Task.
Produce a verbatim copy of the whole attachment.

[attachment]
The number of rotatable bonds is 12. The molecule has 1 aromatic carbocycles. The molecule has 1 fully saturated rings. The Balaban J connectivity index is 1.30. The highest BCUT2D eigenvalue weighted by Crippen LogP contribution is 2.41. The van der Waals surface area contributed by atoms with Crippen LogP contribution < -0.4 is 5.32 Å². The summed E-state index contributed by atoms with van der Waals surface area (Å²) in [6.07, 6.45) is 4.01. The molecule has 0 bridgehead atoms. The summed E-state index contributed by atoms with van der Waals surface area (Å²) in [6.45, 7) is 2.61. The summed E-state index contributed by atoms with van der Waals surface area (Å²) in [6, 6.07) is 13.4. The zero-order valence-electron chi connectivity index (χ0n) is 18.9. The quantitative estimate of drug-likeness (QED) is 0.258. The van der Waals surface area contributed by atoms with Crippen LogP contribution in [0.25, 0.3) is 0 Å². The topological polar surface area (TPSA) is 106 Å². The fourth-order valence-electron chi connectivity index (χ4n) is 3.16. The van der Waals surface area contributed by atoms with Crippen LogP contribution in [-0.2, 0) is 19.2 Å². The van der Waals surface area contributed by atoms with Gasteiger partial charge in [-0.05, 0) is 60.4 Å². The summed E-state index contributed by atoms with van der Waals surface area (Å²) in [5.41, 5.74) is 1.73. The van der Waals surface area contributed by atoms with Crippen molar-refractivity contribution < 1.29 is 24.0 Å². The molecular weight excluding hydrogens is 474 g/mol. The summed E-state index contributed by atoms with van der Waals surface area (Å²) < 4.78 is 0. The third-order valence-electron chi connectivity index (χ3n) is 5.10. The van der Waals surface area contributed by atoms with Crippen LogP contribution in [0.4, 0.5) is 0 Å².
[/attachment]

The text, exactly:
The number of rotatable bonds is 12. The molecule has 1 aromatic carbocycles. The molecule has 1 fully saturated rings. The Balaban J connectivity index is 1.30. The highest BCUT2D eigenvalue weighted by Crippen LogP contribution is 2.41. The van der Waals surface area contributed by atoms with Crippen LogP contribution < -0.4 is 5.32 Å². The summed E-state index contributed by atoms with van der Waals surface area (Å²) in [6.07, 6.45) is 4.01. The molecule has 0 bridgehead atoms. The summed E-state index contributed by atoms with van der Waals surface area (Å²) in [6.45, 7) is 2.61. The summed E-state index contributed by atoms with van der Waals surface area (Å²) in [6, 6.07) is 13.4. The zero-order valence-electron chi connectivity index (χ0n) is 18.9. The quantitative estimate of drug-likeness (QED) is 0.258. The van der Waals surface area contributed by atoms with Crippen LogP contribution in [0.25, 0.3) is 0 Å². The topological polar surface area (TPSA) is 106 Å². The fourth-order valence-electron chi connectivity index (χ4n) is 3.16. The van der Waals surface area contributed by atoms with Crippen LogP contribution in [-0.2, 0) is 19.2 Å². The van der Waals surface area contributed by atoms with Gasteiger partial charge in [-0.05, 0) is 60.4 Å². The summed E-state index contributed by atoms with van der Waals surface area (Å²) in [5.41, 5.74) is 1.73. The van der Waals surface area contributed by atoms with Crippen molar-refractivity contribution < 1.29 is 24.0 Å². The molecular weight excluding hydrogens is 474 g/mol. The summed E-state index contributed by atoms with van der Waals surface area (Å²) < 4.78 is 0. The third-order valence-electron chi connectivity index (χ3n) is 5.10. The van der Waals surface area contributed by atoms with Crippen LogP contribution in [0.4, 0.5) is 0 Å².